Enabling zone redundancy for your target service is recommended. In a zone-down scenario, traffic to your connection will automatically be spread to other zones. However, creating, validating and updating connections rely on management APIs from the target service. If a target service doesn’t support zone redundancy or doesn’t have zone redundancy enabled, these operations will fail.
Understand disaster recovery and resiliency in Service Connector
Disaster recovery is the process of restoring application functionality after a catastrophic loss.
In the cloud, we acknowledge upfront that failures will certainly happen. Instead of trying to prevent failures altogether, the goal is to minimize the effects of a single failing component. If there's a disaster, Service Connector will fail over to the paired region. Customers don’t need to do anything if the outage is decided/declared by the Service Connector team.
We'll use the terms RTO (Recovery Time Objective), to indicate the time between the beginning of an outage impacting Service Connector and the recovery to full availability. We'll use RPO (Recovery Point Objective), to indicate the time between the last operation correctly restored and the time of the start of the outage affecting Service Connector. Expected and maximum RPO is 24 hours and RTO is 24 hours.
Operations against Service Connector may fail during the disaster time, before the failover happens. Once the failover is completed, data will be restored and the customer isn't required to take any action.
Service connector handles business continuity and disaster recovery (BCRD) for storage and compute. The platform strives to have as minimal of an impact as possible in case of issues in storage/compute, in any region. The data layer design prioritizes availability over latency in the event of a disaster – meaning that if a region goes down, Service Connector will attempt to serve the end-user request from its paired region.
During the failover action, Service Connector handles the DNS remapping to the available regions. All data and action from customer view serves as usual after failover. Service Connector will change its DNS in about one hour. Performing a manual failover would take more time. As Service Connector is a resource provider built on top of other Azure services, the actual time depends on the failover time of the underlying services.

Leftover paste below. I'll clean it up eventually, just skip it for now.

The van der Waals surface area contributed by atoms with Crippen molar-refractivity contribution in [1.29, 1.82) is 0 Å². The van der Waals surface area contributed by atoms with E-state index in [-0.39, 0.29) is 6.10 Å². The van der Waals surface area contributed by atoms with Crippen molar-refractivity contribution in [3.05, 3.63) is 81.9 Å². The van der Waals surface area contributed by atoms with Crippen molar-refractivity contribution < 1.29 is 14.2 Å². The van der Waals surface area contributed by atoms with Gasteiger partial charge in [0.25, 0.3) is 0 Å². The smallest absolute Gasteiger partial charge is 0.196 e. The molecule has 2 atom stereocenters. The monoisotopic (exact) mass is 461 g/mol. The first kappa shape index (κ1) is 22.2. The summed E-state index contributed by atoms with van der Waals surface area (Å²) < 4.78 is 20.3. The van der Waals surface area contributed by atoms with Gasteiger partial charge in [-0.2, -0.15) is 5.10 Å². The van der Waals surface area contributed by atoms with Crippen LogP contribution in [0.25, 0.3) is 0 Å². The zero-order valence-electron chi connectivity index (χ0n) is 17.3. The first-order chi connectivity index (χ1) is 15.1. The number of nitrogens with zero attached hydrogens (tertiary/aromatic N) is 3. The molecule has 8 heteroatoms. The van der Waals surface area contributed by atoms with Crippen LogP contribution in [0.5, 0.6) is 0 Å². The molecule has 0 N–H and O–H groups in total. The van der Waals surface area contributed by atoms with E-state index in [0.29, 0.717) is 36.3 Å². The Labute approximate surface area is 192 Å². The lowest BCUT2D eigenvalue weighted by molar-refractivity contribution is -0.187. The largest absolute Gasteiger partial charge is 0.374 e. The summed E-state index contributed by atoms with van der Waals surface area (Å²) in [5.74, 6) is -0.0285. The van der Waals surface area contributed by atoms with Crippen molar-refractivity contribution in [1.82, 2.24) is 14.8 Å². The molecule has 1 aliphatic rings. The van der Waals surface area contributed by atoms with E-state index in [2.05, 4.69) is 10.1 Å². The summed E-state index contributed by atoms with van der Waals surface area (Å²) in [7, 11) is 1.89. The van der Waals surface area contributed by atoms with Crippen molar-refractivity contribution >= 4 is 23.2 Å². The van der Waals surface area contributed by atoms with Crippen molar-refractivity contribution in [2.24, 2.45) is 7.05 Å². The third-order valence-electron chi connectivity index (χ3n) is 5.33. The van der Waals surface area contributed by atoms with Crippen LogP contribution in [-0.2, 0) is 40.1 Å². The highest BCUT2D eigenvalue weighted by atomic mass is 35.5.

Disaster recovery region support
Service Connector currently supports the following region pairs. In the event of a primary region outage, failover to the secondary region starts automatically.
|East US 2 EUAP||East US|
|West Central US||West Central US 2|
|West Europe||North Europe|
|North Europe||West Europe|
|East US||West US 2|
|West US 2||East US|
Microsoft is responsible for handling cross-region failovers. Service Connector runs health checks every 10 minutes and regional failovers are detected and handled in the Service Connector backend. The failover process doesn’t require any changes in the customer’s applications or compute service configurations. Service Connector uses an active-passive cluster configuration with automatic failover. After a disaster recovery, customers can use the full functionalities provided by Service Connector.
The health check that runs every 10 minutes simulates user behavior by creating, validating, and updating connections to target services in each of the compute services supported by Service Connector. Microsoft will start to analyze and launch a Service Connector failover if we meet any of the following conditions:
- The service health check fails three times in a row
- Service Connector’s dependent services declare an outage
- Customers report a region outage
Requests to service connections are impacted during a failover. Once the failover is complete, service connection data is restored. You can check the Azure status page to check the status of all Azure services.
Go the concept article below to learn more about Service Connector.